Revolutionizing Solar Energy: Titanium Oxide’s Impact on Silicon Solar Cells

The researchers investigated Titanium Oxide (TiO2) to create an electron-selective contact structure that doesn’t require a high-temperature process. Titanium metal was deposited using a thermal evaporator, and an additional oxidation process was conducted to form titanium oxide. The chemical compositions and phases of the titanium dioxide layers were analyzed by X-ray diffraction. The passivation effects of each titanium oxide layer were measured using the quasi-steady-state photoconductance.

The study analyzed the layer properties when TiO2 had a passivation effect on the silicon surface. The charge and interface defect densities of the layer were analyzed through CV measurements, and the passivation characteristics according to the TiO2 phase change were investigated.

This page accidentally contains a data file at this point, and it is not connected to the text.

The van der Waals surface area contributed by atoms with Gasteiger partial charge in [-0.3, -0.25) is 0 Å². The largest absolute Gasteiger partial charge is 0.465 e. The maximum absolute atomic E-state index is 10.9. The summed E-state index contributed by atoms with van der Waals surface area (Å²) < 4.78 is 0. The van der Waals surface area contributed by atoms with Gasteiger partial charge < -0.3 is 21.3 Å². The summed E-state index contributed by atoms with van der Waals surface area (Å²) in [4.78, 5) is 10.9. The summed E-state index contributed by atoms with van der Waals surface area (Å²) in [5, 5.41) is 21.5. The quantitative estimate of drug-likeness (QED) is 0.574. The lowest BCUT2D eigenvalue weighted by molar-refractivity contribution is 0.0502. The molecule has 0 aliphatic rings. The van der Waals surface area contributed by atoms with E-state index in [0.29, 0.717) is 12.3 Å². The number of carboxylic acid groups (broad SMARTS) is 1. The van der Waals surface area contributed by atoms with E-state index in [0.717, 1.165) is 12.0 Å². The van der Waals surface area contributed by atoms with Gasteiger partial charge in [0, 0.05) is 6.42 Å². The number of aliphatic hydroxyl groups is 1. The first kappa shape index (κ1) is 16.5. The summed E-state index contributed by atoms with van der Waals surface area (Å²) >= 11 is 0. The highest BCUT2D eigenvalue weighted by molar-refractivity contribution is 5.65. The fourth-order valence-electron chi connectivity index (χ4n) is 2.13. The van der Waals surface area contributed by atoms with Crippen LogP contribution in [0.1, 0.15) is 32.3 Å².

As a result, by applying optimized TiO2 layer thickness and annealing temperature conditions through the experiment for passivation to the cell-like structure, which is the structure before metal and electrode formation, an implied open-circuit voltage (iVoc) of 630 mV and an emitter saturation current density (J0) value of 60.4 fA/cm2 were confirmed.

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